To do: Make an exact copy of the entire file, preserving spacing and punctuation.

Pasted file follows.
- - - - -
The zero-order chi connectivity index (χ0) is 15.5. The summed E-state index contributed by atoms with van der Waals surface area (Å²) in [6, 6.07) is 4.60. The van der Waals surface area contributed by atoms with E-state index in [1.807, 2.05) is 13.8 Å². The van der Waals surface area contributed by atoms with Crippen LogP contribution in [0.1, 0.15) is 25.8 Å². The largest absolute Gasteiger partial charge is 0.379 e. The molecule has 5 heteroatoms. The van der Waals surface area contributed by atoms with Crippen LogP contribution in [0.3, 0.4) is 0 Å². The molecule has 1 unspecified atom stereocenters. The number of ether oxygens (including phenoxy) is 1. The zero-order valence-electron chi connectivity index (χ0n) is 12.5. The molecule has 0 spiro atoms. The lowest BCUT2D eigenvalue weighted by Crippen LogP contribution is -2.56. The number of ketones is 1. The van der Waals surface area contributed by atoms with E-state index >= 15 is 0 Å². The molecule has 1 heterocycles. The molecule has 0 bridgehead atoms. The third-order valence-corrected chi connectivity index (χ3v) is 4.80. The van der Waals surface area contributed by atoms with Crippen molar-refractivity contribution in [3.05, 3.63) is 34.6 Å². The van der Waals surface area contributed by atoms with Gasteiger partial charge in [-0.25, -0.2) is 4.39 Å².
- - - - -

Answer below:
The zero-order chi connectivity index (χ0) is 15.5. The summed E-state index contributed by atoms with van der Waals surface area (Å²) in [6, 6.07) is 4.60. The van der Waals surface area contributed by atoms with E-state index in [1.807, 2.05) is 13.8 Å². The van der Waals surface area contributed by atoms with Crippen LogP contribution in [0.1, 0.15) is 25.8 Å². The largest absolute Gasteiger partial charge is 0.379 e. The molecule has 5 heteroatoms. The van der Waals surface area contributed by atoms with Crippen LogP contribution in [0.3, 0.4) is 0 Å². The molecule has 1 unspecified atom stereocenters. The number of ether oxygens (including phenoxy) is 1. The zero-order valence-electron chi connectivity index (χ0n) is 12.5. The molecule has 0 spiro atoms. The lowest BCUT2D eigenvalue weighted by Crippen LogP contribution is -2.56. The number of ketones is 1. The van der Waals surface area contributed by atoms with E-state index >= 15 is 0 Å². The molecule has 1 heterocycles. The molecule has 0 bridgehead atoms. The third-order valence-corrected chi connectivity index (χ3v) is 4.80. The van der Waals surface area contributed by atoms with Crippen molar-refractivity contribution in [3.05, 3.63) is 34.6 Å². The van der Waals surface area contributed by atoms with Gasteiger partial charge in [-0.25, -0.2) is 4.39 Å².